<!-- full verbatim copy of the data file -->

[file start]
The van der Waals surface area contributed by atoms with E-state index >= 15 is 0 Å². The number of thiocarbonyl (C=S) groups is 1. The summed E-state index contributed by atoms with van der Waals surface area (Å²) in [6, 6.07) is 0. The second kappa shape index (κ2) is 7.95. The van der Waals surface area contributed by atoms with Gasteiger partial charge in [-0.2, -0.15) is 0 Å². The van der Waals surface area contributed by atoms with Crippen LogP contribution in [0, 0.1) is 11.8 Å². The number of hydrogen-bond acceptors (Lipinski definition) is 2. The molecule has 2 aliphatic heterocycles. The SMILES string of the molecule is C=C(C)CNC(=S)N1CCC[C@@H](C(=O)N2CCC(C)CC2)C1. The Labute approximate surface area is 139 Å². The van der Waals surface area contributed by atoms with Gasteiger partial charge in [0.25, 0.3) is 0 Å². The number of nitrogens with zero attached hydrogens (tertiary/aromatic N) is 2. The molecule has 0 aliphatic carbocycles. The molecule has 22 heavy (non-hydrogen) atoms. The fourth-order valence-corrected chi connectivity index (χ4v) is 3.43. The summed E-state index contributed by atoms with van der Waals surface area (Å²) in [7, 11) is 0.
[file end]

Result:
The van der Waals surface area contributed by atoms with E-state index >= 15 is 0 Å². The number of thiocarbonyl (C=S) groups is 1. The summed E-state index contributed by atoms with van der Waals surface area (Å²) in [6, 6.07) is 0. The second kappa shape index (κ2) is 7.95. The van der Waals surface area contributed by atoms with Gasteiger partial charge in [-0.2, -0.15) is 0 Å². The van der Waals surface area contributed by atoms with Crippen LogP contribution in [0, 0.1) is 11.8 Å². The number of hydrogen-bond acceptors (Lipinski definition) is 2. The molecule has 2 aliphatic heterocycles. The SMILES string of the molecule is C=C(C)CNC(=S)N1CCC[C@@H](C(=O)N2CCC(C)CC2)C1. The Labute approximate surface area is 139 Å². The van der Waals surface area contributed by atoms with Gasteiger partial charge in [0.25, 0.3) is 0 Å². The number of nitrogens with zero attached hydrogens (tertiary/aromatic N) is 2. The molecule has 0 aliphatic carbocycles. The molecule has 22 heavy (non-hydrogen) atoms. The fourth-order valence-corrected chi connectivity index (χ4v) is 3.43. The summed E-state index contributed by atoms with van der Waals surface area (Å²) in [7, 11) is 0.